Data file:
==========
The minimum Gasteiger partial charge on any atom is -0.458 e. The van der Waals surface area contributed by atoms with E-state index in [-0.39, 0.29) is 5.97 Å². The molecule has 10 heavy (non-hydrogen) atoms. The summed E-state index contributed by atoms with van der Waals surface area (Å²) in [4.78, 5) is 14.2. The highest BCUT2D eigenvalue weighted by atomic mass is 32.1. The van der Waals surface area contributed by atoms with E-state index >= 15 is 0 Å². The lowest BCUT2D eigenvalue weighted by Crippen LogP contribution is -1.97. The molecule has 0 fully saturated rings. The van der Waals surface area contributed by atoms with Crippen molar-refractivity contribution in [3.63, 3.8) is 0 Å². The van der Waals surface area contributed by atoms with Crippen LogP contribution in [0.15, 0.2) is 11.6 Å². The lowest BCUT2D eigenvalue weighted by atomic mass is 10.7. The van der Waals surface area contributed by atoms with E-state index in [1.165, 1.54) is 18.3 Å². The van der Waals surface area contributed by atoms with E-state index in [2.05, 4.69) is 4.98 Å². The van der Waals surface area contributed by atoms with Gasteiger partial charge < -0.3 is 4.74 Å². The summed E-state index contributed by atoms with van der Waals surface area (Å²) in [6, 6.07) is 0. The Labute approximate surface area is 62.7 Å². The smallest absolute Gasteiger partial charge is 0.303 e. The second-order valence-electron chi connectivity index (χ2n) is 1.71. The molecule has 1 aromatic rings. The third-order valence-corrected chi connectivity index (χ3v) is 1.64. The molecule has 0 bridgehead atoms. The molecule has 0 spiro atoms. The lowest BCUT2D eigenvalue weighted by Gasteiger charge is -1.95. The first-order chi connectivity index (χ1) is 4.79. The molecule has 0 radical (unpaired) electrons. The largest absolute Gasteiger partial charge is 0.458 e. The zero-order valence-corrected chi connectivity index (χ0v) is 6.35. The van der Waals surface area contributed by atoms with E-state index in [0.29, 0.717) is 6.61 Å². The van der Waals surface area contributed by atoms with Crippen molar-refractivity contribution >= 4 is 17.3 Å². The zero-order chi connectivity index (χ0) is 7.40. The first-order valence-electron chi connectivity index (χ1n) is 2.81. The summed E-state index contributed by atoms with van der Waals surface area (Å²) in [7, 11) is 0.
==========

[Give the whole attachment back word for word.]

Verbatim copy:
The minimum Gasteiger partial charge on any atom is -0.458 e. The van der Waals surface area contributed by atoms with E-state index in [-0.39, 0.29) is 5.97 Å². The molecule has 10 heavy (non-hydrogen) atoms. The summed E-state index contributed by atoms with van der Waals surface area (Å²) in [4.78, 5) is 14.2. The highest BCUT2D eigenvalue weighted by atomic mass is 32.1. The van der Waals surface area contributed by atoms with E-state index >= 15 is 0 Å². The lowest BCUT2D eigenvalue weighted by Crippen LogP contribution is -1.97. The molecule has 0 fully saturated rings. The van der Waals surface area contributed by atoms with Crippen molar-refractivity contribution in [3.63, 3.8) is 0 Å². The van der Waals surface area contributed by atoms with Crippen LogP contribution in [0.15, 0.2) is 11.6 Å². The lowest BCUT2D eigenvalue weighted by atomic mass is 10.7. The van der Waals surface area contributed by atoms with E-state index in [1.165, 1.54) is 18.3 Å². The van der Waals surface area contributed by atoms with E-state index in [2.05, 4.69) is 4.98 Å². The van der Waals surface area contributed by atoms with Gasteiger partial charge < -0.3 is 4.74 Å². The summed E-state index contributed by atoms with van der Waals surface area (Å²) in [6, 6.07) is 0. The Labute approximate surface area is 62.7 Å². The smallest absolute Gasteiger partial charge is 0.303 e. The second-order valence-electron chi connectivity index (χ2n) is 1.71. The molecule has 1 aromatic rings. The third-order valence-corrected chi connectivity index (χ3v) is 1.64. The molecule has 0 bridgehead atoms. The molecule has 0 spiro atoms. The lowest BCUT2D eigenvalue weighted by Gasteiger charge is -1.95. The first-order chi connectivity index (χ1) is 4.79. The molecule has 0 radical (unpaired) electrons. The largest absolute Gasteiger partial charge is 0.458 e. The zero-order valence-corrected chi connectivity index (χ0v) is 6.35. The van der Waals surface area contributed by atoms with E-state index in [0.29, 0.717) is 6.61 Å². The van der Waals surface area contributed by atoms with Crippen molar-refractivity contribution >= 4 is 17.3 Å². The zero-order chi connectivity index (χ0) is 7.40. The first-order valence-electron chi connectivity index (χ1n) is 2.81. The summed E-state index contributed by atoms with van der Waals surface area (Å²) in [7, 11) is 0.